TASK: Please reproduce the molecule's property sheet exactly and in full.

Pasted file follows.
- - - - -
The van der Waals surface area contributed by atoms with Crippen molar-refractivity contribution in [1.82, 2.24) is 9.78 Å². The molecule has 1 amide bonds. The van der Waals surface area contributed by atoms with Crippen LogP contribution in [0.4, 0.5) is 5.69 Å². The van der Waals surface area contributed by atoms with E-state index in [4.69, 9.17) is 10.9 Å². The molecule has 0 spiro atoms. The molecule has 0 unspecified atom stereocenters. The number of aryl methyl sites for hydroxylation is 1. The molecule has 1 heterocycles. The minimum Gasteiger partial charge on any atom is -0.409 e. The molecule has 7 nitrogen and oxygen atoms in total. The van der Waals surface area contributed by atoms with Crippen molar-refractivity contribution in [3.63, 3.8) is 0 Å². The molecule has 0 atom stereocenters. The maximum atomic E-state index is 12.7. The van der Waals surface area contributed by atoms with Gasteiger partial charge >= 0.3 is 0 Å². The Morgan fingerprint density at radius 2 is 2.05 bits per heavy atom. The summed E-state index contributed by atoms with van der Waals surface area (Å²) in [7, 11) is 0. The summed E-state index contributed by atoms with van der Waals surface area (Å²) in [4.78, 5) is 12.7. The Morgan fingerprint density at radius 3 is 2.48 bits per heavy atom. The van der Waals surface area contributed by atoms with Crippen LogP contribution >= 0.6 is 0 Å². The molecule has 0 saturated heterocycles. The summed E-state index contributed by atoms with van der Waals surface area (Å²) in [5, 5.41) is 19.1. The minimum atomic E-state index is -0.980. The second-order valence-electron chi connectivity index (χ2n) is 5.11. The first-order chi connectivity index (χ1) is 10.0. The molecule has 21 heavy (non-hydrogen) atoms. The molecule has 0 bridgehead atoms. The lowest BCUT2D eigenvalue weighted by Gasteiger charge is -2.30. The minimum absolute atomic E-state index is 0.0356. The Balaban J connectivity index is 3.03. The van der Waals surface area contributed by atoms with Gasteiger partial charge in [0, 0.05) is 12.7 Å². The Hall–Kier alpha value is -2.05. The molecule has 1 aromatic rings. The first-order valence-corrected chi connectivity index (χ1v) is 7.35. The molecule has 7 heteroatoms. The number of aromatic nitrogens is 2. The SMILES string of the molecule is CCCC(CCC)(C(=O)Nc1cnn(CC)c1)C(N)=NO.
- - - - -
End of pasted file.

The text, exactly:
The van der Waals surface area contributed by atoms with Crippen molar-refractivity contribution in [1.82, 2.24) is 9.78 Å². The molecule has 1 amide bonds. The van der Waals surface area contributed by atoms with Crippen LogP contribution in [0.4, 0.5) is 5.69 Å². The van der Waals surface area contributed by atoms with E-state index in [4.69, 9.17) is 10.9 Å². The molecule has 0 spiro atoms. The molecule has 0 unspecified atom stereocenters. The number of aryl methyl sites for hydroxylation is 1. The molecule has 1 heterocycles. The minimum Gasteiger partial charge on any atom is -0.409 e. The molecule has 7 nitrogen and oxygen atoms in total. The van der Waals surface area contributed by atoms with Crippen molar-refractivity contribution in [3.63, 3.8) is 0 Å². The molecule has 0 atom stereocenters. The maximum atomic E-state index is 12.7. The van der Waals surface area contributed by atoms with Gasteiger partial charge >= 0.3 is 0 Å². The Morgan fingerprint density at radius 2 is 2.05 bits per heavy atom. The summed E-state index contributed by atoms with van der Waals surface area (Å²) in [7, 11) is 0. The summed E-state index contributed by atoms with van der Waals surface area (Å²) in [4.78, 5) is 12.7. The Morgan fingerprint density at radius 3 is 2.48 bits per heavy atom. The van der Waals surface area contributed by atoms with Crippen LogP contribution >= 0.6 is 0 Å². The molecule has 0 saturated heterocycles. The summed E-state index contributed by atoms with van der Waals surface area (Å²) in [5, 5.41) is 19.1. The minimum atomic E-state index is -0.980. The second-order valence-electron chi connectivity index (χ2n) is 5.11. The first-order chi connectivity index (χ1) is 10.0. The molecule has 21 heavy (non-hydrogen) atoms. The molecule has 0 bridgehead atoms. The lowest BCUT2D eigenvalue weighted by Gasteiger charge is -2.30. The minimum absolute atomic E-state index is 0.0356. The Balaban J connectivity index is 3.03. The van der Waals surface area contributed by atoms with Gasteiger partial charge in [0, 0.05) is 12.7 Å². The Hall–Kier alpha value is -2.05. The molecule has 1 aromatic rings. The first-order valence-corrected chi connectivity index (χ1v) is 7.35. The molecule has 7 heteroatoms. The number of aromatic nitrogens is 2. The SMILES string of the molecule is CCCC(CCC)(C(=O)Nc1cnn(CC)c1)C(N)=NO.